fb-pixelHow are the Patriots going to replace Devin McCourty? Kyle Dugger and Adrian Phillips have a few ideas. - The Boston Globe Skip to main content

How are the Patriots going to replace Devin McCourty? Kyle Dugger and Adrian Phillips have a few ideas.

Patriots safety Kyle Dugger led the NFL with three defensive touchdowns last season.Jim Davis/Globe Staff

LOWELL — Figuring out life without Devin McCourty will be a challenge for the Patriots’ secondary this season, but two veteran safeties believe the defense is up to the test.

Speaking before a session at the Sports International football camp Tuesday morning at UMass Lowell, Kyle Dugger and Adrian Phillips acknowledged that moving forward without McCourty — who retired in March after 13 seasons with the Patriots — is a sizable task. But as long as the communication is there, particularly among the veteran defensive backs who remain, it’ll be a big first step in the right direction.

“That’s the captain,” Phillips said with a smile of McCourty. “For a long time, he was commanding the secondary back there. It was pretty much his room, and with him being gone, that’s a big void to fill.


“But the good thing is we [have] a lot of veterans back there, and we have guys who have played the game at a high level, so we understand what it takes. We know if Dev is gone, there’s going to have to be a level of communication from everybody that they necessarily haven’t had before.”

“You can’t just replace a guy like Devin,” Dugger added. “We’re just going to have to make sure we’re communicating and talking. Communication will be important and help tremendously.”

McCourty, who was taken in the first round of the 2010 draft, was a steadying, consistent leader in the secondary for more than a decade, selected to the Pro Bowl at two positions (cornerback and safety). Even into his mid-30s, he remained a key part of the Patriots, intercepting four passes last season while playing 97 percent of the defensive snaps, tops on the team.

The task of replacing his production and leadership falls to a variety of defensive backs, including the 27-year-old Dugger, a strong safety who has emerged as an important player. Last year, he led the NFL with three defensive touchdowns, to go along with 78 tackles in 15 games.


“He’s a freak,”Phillips said of Dugger. “When you see guys like that, you see how the game is changing a lot, because you really don’t see guys like 6-foot-2, running 4.3s, being able to cover anyone on the field and be able to knock anybody out. He can do that.”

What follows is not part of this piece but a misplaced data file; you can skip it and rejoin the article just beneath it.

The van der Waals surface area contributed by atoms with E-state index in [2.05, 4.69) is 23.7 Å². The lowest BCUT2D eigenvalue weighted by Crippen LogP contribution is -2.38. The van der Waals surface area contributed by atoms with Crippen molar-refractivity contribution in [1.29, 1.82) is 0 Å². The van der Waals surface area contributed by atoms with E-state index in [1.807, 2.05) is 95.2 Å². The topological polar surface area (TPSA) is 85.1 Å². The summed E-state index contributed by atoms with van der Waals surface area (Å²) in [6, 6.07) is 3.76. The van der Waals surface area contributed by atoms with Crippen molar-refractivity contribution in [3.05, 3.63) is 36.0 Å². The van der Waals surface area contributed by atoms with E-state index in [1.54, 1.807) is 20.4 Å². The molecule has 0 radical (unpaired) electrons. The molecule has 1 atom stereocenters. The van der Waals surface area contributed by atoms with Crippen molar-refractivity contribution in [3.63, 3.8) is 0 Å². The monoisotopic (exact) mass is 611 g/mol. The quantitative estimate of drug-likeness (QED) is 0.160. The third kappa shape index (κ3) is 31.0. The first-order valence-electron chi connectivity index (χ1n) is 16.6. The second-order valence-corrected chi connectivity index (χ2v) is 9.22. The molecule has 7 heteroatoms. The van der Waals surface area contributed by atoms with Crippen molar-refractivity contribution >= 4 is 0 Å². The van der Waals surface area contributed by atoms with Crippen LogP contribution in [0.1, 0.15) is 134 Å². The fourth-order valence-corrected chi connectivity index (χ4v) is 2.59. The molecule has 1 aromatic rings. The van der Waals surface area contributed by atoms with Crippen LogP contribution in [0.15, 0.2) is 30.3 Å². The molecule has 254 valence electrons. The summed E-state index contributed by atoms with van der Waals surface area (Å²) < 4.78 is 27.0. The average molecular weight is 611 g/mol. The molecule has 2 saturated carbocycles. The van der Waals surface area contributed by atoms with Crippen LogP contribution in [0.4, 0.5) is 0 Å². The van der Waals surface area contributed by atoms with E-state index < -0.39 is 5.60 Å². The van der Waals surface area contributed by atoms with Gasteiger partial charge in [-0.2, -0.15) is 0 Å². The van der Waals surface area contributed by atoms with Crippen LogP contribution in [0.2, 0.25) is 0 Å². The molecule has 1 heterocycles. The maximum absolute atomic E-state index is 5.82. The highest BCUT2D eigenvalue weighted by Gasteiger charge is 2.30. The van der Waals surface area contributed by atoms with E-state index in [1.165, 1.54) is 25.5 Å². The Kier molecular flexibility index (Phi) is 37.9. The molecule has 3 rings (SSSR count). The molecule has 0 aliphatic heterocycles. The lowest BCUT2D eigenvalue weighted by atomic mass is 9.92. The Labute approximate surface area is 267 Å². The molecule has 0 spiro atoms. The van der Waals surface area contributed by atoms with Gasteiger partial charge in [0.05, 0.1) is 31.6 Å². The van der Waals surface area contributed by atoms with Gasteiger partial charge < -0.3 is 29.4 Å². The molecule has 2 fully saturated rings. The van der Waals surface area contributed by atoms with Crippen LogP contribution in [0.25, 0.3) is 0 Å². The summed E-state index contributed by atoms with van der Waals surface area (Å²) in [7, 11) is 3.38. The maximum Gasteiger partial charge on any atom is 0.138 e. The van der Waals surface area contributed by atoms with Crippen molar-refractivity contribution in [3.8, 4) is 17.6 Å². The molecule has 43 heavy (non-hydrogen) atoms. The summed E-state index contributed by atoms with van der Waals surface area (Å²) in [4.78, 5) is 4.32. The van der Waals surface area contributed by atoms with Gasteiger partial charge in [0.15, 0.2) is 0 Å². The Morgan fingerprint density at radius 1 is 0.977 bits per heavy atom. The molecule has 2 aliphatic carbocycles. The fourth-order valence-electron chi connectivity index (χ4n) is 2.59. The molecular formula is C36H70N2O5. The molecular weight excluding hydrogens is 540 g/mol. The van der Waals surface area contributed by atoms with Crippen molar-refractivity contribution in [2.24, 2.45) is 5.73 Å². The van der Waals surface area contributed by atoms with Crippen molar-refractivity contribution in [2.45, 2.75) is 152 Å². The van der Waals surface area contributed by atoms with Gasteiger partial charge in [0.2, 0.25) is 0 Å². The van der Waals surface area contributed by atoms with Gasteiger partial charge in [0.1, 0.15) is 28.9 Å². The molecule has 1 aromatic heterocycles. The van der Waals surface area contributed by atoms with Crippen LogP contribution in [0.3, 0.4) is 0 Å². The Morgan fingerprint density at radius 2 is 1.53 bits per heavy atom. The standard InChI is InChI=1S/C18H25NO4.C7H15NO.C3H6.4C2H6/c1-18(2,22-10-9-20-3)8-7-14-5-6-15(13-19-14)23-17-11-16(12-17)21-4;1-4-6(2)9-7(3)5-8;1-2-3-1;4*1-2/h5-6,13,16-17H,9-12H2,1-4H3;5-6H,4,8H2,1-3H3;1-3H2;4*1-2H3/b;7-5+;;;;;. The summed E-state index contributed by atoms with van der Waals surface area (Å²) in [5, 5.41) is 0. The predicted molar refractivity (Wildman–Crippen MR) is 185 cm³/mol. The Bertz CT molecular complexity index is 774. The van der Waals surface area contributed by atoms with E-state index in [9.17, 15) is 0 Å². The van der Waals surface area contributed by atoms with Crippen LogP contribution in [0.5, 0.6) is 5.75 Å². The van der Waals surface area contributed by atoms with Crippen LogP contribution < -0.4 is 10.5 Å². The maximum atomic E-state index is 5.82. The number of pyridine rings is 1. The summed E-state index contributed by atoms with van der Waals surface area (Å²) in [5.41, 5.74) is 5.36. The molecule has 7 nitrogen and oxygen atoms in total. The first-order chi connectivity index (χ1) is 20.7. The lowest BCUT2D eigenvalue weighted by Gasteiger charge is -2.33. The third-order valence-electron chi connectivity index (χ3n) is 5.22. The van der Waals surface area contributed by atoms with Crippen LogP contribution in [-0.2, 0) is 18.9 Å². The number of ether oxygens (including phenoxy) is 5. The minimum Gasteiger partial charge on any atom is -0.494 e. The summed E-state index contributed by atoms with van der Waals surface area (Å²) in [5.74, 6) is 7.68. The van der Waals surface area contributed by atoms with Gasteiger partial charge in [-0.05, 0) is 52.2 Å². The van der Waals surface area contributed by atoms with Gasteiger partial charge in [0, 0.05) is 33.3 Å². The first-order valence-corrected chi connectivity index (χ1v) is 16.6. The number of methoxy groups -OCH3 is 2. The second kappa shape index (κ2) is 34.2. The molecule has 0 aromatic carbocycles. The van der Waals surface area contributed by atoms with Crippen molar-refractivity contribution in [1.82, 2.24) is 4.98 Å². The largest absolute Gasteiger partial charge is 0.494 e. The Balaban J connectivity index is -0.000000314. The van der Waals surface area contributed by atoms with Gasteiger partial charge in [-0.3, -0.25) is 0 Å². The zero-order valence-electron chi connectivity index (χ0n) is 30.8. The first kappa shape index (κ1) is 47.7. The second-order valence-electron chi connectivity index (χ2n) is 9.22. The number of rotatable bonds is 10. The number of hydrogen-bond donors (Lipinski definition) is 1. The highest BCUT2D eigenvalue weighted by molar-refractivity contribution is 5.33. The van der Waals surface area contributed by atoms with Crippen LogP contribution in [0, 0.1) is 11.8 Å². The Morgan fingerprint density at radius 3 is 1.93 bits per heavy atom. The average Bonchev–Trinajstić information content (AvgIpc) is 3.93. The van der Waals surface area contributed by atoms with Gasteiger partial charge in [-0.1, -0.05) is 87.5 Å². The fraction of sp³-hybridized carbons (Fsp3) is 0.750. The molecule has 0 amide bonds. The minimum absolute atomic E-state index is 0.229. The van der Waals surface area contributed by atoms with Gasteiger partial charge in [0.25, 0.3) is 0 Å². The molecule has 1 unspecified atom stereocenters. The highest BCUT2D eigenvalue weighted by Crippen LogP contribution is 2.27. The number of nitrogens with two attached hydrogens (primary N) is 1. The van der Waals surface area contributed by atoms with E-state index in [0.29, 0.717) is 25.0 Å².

Heading into the last year of his rookie contract, Dugger has more experience in the system than any other safety on the roste, and is aware he’ll be asked to do more this season, particularly when it comes to leadership.

“I definitely have to be better and bring some of those younger guys along and do my job as a leader,” said Dugger. “Especially in the secondary, just bringing guys along and filling in spots maybe where they don’t understand things. Just doing what I can to help those guys understand everything better.”

The other safety who figures to have an expanded role is Phillips. The 31-year-old, who is entering his 10th NFL season, has played three years in New England. He could end up filling McCourty’s shoes as the deep safety, as well as serving as a guide for some of the younger members of the secondary.

“You’ll never replace a guy like that specifically, just because he’s like one in a million,” Phillips said of McCourty. “You don’t really come by them that often. But collectively as a group, you know you have the pieces to get it done and you can change up some stuff and make it confusing for the offenses.”


In the end, Phillips said the directive for the secondary in the post-McCourty era is simple.

“We just don’t have to reincarnate him. We appreciate him for everything that he did, and obviously, we still keep in contact, but you have to find a way to move forward without him,” Phillips said. “That’s the only way you can move forward. If you keep trying to find somebody to replace him or somebody to be like Dev — ‘Do this like Dev. Do that like Dev’ — we’ll never be able to grow to where we need to be.

“This is like the ultimate test for our secondary to be able to grow, because he’s always been that backbone for so long.”

Christopher Price can be reached at christopher.price@globe.com. Follow him @cpriceglobe.